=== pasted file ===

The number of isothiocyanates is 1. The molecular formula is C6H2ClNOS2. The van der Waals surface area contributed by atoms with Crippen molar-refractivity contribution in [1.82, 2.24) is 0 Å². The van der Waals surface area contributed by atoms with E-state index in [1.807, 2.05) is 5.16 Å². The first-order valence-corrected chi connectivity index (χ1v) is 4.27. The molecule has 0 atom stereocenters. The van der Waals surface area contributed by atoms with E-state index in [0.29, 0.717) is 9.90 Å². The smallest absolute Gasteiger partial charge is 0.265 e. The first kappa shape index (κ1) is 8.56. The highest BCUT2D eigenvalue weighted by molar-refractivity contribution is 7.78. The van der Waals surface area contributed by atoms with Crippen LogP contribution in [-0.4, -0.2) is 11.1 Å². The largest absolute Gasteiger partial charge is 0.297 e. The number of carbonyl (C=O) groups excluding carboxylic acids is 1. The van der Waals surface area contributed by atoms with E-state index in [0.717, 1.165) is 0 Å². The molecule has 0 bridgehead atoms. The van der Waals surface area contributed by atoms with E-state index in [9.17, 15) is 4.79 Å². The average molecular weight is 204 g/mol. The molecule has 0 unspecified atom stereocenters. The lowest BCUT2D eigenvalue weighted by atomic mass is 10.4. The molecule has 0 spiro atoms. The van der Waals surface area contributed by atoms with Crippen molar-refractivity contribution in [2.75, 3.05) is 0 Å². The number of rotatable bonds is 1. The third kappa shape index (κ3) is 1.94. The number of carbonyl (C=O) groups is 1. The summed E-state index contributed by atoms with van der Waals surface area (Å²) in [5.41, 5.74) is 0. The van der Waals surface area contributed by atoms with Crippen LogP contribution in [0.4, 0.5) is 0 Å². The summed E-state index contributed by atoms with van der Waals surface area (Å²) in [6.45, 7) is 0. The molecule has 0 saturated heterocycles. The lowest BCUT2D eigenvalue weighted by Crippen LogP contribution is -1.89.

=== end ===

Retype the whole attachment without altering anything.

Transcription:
The number of isothiocyanates is 1. The molecular formula is C6H2ClNOS2. The van der Waals surface area contributed by atoms with Crippen molar-refractivity contribution in [1.82, 2.24) is 0 Å². The van der Waals surface area contributed by atoms with E-state index in [1.807, 2.05) is 5.16 Å². The first-order valence-corrected chi connectivity index (χ1v) is 4.27. The molecule has 0 atom stereocenters. The van der Waals surface area contributed by atoms with E-state index in [0.29, 0.717) is 9.90 Å². The smallest absolute Gasteiger partial charge is 0.265 e. The first kappa shape index (κ1) is 8.56. The highest BCUT2D eigenvalue weighted by molar-refractivity contribution is 7.78. The van der Waals surface area contributed by atoms with Crippen LogP contribution in [-0.4, -0.2) is 11.1 Å². The largest absolute Gasteiger partial charge is 0.297 e. The number of carbonyl (C=O) groups excluding carboxylic acids is 1. The van der Waals surface area contributed by atoms with E-state index in [0.717, 1.165) is 0 Å². The molecule has 0 bridgehead atoms. The van der Waals surface area contributed by atoms with E-state index in [9.17, 15) is 4.79 Å². The average molecular weight is 204 g/mol. The molecule has 0 unspecified atom stereocenters. The lowest BCUT2D eigenvalue weighted by atomic mass is 10.4. The molecule has 0 spiro atoms. The van der Waals surface area contributed by atoms with Crippen molar-refractivity contribution in [2.75, 3.05) is 0 Å². The number of rotatable bonds is 1. The third kappa shape index (κ3) is 1.94. The number of carbonyl (C=O) groups is 1. The summed E-state index contributed by atoms with van der Waals surface area (Å²) in [5.41, 5.74) is 0. The van der Waals surface area contributed by atoms with Crippen LogP contribution in [0.4, 0.5) is 0 Å². The summed E-state index contributed by atoms with van der Waals surface area (Å²) in [6.45, 7) is 0. The molecule has 0 saturated heterocycles. The lowest BCUT2D eigenvalue weighted by Crippen LogP contribution is -1.89.